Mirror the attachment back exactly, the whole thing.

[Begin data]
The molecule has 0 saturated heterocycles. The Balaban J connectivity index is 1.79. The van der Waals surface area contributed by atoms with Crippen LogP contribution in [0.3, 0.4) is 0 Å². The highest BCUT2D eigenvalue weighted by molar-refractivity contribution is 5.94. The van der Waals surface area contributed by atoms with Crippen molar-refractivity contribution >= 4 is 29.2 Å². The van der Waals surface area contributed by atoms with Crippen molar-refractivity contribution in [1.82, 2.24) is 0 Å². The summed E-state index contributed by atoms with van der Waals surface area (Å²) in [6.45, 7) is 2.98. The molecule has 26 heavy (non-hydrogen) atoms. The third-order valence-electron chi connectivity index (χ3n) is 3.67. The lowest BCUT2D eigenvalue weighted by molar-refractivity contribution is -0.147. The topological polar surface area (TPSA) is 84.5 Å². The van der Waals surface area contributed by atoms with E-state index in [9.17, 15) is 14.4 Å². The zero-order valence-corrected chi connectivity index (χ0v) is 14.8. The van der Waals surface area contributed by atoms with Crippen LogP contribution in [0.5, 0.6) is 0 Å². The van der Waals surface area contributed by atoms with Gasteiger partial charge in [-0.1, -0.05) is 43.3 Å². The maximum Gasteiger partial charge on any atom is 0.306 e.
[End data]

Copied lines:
The molecule has 0 saturated heterocycles. The Balaban J connectivity index is 1.79. The van der Waals surface area contributed by atoms with Crippen LogP contribution in [0.3, 0.4) is 0 Å². The highest BCUT2D eigenvalue weighted by molar-refractivity contribution is 5.94. The van der Waals surface area contributed by atoms with Crippen molar-refractivity contribution >= 4 is 29.2 Å². The van der Waals surface area contributed by atoms with Crippen molar-refractivity contribution in [1.82, 2.24) is 0 Å². The summed E-state index contributed by atoms with van der Waals surface area (Å²) in [6.45, 7) is 2.98. The molecule has 26 heavy (non-hydrogen) atoms. The third-order valence-electron chi connectivity index (χ3n) is 3.67. The lowest BCUT2D eigenvalue weighted by molar-refractivity contribution is -0.147. The topological polar surface area (TPSA) is 84.5 Å². The van der Waals surface area contributed by atoms with E-state index in [9.17, 15) is 14.4 Å². The zero-order valence-corrected chi connectivity index (χ0v) is 14.8. The van der Waals surface area contributed by atoms with Crippen LogP contribution in [0.5, 0.6) is 0 Å². The van der Waals surface area contributed by atoms with Gasteiger partial charge in [-0.1, -0.05) is 43.3 Å². The maximum Gasteiger partial charge on any atom is 0.306 e.